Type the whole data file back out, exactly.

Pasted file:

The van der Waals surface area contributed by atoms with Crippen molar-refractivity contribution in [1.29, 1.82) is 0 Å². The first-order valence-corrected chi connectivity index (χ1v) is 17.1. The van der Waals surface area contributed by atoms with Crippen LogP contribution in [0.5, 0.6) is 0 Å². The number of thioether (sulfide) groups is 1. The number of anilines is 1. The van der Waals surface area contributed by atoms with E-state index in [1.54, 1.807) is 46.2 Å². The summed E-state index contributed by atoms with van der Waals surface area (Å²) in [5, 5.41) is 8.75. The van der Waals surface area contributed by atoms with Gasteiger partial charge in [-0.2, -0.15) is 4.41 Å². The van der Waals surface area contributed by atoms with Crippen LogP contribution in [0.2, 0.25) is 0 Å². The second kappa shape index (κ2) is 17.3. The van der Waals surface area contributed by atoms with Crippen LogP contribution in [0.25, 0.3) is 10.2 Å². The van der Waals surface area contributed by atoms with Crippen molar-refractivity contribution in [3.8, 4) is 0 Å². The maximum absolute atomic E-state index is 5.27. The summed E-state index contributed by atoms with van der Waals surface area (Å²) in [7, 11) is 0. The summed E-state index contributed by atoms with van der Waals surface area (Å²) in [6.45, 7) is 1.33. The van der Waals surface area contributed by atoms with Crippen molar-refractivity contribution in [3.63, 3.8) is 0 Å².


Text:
The van der Waals surface area contributed by atoms with Crippen molar-refractivity contribution in [1.29, 1.82) is 0 Å². The first-order valence-corrected chi connectivity index (χ1v) is 17.1. The van der Waals surface area contributed by atoms with Crippen LogP contribution in [0.5, 0.6) is 0 Å². The number of thioether (sulfide) groups is 1. The number of anilines is 1. The van der Waals surface area contributed by atoms with E-state index in [1.54, 1.807) is 46.2 Å². The summed E-state index contributed by atoms with van der Waals surface area (Å²) in [5, 5.41) is 8.75. The van der Waals surface area contributed by atoms with Gasteiger partial charge in [-0.2, -0.15) is 4.41 Å². The van der Waals surface area contributed by atoms with Crippen LogP contribution in [0.2, 0.25) is 0 Å². The second kappa shape index (κ2) is 17.3. The van der Waals surface area contributed by atoms with Crippen LogP contribution in [0.25, 0.3) is 10.2 Å². The van der Waals surface area contributed by atoms with Crippen molar-refractivity contribution in [3.8, 4) is 0 Å². The maximum absolute atomic E-state index is 5.27. The summed E-state index contributed by atoms with van der Waals surface area (Å²) in [7, 11) is 0. The summed E-state index contributed by atoms with van der Waals surface area (Å²) in [6.45, 7) is 1.33. The van der Waals surface area contributed by atoms with Crippen molar-refractivity contribution in [3.63, 3.8) is 0 Å².